Only, only after we, we were asked whether we would agree to him being an organ donor. And when we said yes we certainly would agree to him being an organ donor because we felt he would want that, he was, you know he was very much of that, that mind, we’d discussed that sort of thing in the family as some families do I suppose, but especially medical families. And that was really very helpful to have that knowledge that he’d been carrying a donor card and it helped us. And I suppose I was very lucky in that we did have personal contact with the people involved in looking after Adrian, and not least the transplant surgeon actually came round that evening, and said that he was really glad that we’d agreed with this, and you know he would personally take charge of it and so on.
 
Did they tell you which parts of his body they used?
 
Well they took, yes took multiple organs, heart, liver, eyes, lungs, yes that’s right, so they did quite an extensive, but that was, that was a very positive feeling, that, especially as we knew it was something he would have wanted.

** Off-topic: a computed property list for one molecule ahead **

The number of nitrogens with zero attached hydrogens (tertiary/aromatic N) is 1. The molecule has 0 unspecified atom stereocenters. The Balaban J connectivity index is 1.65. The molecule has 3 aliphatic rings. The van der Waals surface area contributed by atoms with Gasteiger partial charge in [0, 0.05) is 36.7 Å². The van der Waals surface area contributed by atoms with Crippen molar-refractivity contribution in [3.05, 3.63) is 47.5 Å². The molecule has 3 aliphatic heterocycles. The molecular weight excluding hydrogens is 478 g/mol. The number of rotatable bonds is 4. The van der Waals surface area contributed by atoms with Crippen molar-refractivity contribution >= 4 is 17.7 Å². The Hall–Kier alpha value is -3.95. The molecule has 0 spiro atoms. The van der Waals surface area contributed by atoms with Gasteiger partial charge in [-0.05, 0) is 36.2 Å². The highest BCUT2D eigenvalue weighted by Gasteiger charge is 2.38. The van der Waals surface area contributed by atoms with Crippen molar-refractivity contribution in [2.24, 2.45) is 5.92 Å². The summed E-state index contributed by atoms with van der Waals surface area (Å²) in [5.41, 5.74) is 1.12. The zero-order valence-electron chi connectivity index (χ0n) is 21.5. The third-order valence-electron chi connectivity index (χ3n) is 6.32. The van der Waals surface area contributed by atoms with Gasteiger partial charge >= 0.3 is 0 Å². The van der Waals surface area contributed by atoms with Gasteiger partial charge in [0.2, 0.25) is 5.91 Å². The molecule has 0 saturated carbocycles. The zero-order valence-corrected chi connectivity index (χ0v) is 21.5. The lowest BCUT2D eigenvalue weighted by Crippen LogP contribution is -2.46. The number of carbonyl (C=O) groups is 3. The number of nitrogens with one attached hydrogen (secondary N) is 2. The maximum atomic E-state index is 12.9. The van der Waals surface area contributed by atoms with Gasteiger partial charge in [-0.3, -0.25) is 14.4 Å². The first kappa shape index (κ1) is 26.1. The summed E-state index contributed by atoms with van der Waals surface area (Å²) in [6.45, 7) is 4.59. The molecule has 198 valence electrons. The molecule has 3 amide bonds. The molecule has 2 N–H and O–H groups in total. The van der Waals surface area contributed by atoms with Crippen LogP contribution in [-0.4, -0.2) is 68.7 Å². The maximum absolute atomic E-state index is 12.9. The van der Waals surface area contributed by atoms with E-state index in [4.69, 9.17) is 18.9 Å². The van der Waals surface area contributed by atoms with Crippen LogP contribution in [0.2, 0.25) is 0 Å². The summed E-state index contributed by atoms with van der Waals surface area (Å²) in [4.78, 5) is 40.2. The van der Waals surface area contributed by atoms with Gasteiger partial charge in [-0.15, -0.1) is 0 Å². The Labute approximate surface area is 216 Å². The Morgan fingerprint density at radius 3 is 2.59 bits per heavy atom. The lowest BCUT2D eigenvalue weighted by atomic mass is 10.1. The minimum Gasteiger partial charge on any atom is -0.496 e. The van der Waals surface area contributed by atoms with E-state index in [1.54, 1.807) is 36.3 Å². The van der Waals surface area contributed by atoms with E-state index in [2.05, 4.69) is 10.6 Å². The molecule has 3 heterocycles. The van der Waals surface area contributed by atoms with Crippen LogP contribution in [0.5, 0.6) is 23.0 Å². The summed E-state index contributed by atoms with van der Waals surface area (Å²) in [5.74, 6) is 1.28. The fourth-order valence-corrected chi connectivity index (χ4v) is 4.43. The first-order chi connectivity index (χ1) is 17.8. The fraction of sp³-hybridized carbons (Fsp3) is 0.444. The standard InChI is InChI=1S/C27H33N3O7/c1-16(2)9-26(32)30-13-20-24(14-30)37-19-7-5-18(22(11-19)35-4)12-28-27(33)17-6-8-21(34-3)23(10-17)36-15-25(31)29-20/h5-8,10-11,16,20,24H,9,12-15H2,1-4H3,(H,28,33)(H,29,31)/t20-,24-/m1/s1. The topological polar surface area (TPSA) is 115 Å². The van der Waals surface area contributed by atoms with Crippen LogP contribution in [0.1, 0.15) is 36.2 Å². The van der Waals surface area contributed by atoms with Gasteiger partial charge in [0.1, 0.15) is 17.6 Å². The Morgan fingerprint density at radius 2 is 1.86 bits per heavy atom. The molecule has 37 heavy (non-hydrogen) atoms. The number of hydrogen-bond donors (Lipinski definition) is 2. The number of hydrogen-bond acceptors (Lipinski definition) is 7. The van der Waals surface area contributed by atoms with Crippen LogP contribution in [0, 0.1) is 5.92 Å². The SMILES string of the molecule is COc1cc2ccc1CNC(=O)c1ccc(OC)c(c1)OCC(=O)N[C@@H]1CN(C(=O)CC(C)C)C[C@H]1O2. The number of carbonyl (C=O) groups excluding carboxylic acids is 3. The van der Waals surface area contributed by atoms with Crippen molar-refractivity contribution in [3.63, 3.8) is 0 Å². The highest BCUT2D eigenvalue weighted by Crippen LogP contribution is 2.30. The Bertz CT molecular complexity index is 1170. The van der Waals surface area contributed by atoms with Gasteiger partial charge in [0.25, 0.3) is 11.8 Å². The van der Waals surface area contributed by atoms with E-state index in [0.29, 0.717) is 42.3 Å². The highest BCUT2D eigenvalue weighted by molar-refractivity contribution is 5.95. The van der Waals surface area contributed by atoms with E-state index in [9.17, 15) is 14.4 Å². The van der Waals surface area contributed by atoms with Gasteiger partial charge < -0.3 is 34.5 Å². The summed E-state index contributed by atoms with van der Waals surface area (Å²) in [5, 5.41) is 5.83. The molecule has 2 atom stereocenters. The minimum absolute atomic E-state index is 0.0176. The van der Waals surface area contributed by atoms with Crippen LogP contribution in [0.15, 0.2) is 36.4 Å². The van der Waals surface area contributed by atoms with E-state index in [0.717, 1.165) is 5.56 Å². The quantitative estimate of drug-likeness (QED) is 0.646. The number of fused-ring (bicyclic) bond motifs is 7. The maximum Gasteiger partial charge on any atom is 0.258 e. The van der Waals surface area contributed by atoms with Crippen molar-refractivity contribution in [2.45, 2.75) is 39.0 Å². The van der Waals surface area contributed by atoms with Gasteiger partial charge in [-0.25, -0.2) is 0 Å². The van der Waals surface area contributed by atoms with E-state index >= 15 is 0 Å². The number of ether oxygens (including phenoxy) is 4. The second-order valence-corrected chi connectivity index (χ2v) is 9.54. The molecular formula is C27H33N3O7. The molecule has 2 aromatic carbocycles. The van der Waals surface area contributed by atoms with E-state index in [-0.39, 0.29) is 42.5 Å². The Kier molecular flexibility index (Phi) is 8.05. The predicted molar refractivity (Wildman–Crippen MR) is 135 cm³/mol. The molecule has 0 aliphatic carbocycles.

And I think that certainly helped us.
 
Did you ever find out later on whether those people survived? Did they tell you anything?
 
Well, we, didn’t feel we wanted to know who they were.
 
No.
 
That would have been I think too painful for us to, but yes we were told that people had done very well with the all the transplants.
 
That must be really helpful.
 
Oh yes, it certainly was, and I think that’s one of the positive things about organ donation is that it does give people an opportunity to feel something good has come out of something awful.
 
Do you want to say anything else about organ donation?
 
Well I think organ donation is very important of course, because the, the technical side of it is so good, now it can be done much more easily than it could have been done, and the big problem is of course that there are far more people eligible for organ donations than there are organs available to give to them. And that’s because I’m afraid as a country people don’t seem to be very good at agreeing to be organ donors, or the families who actually make the gift, very good at doing that.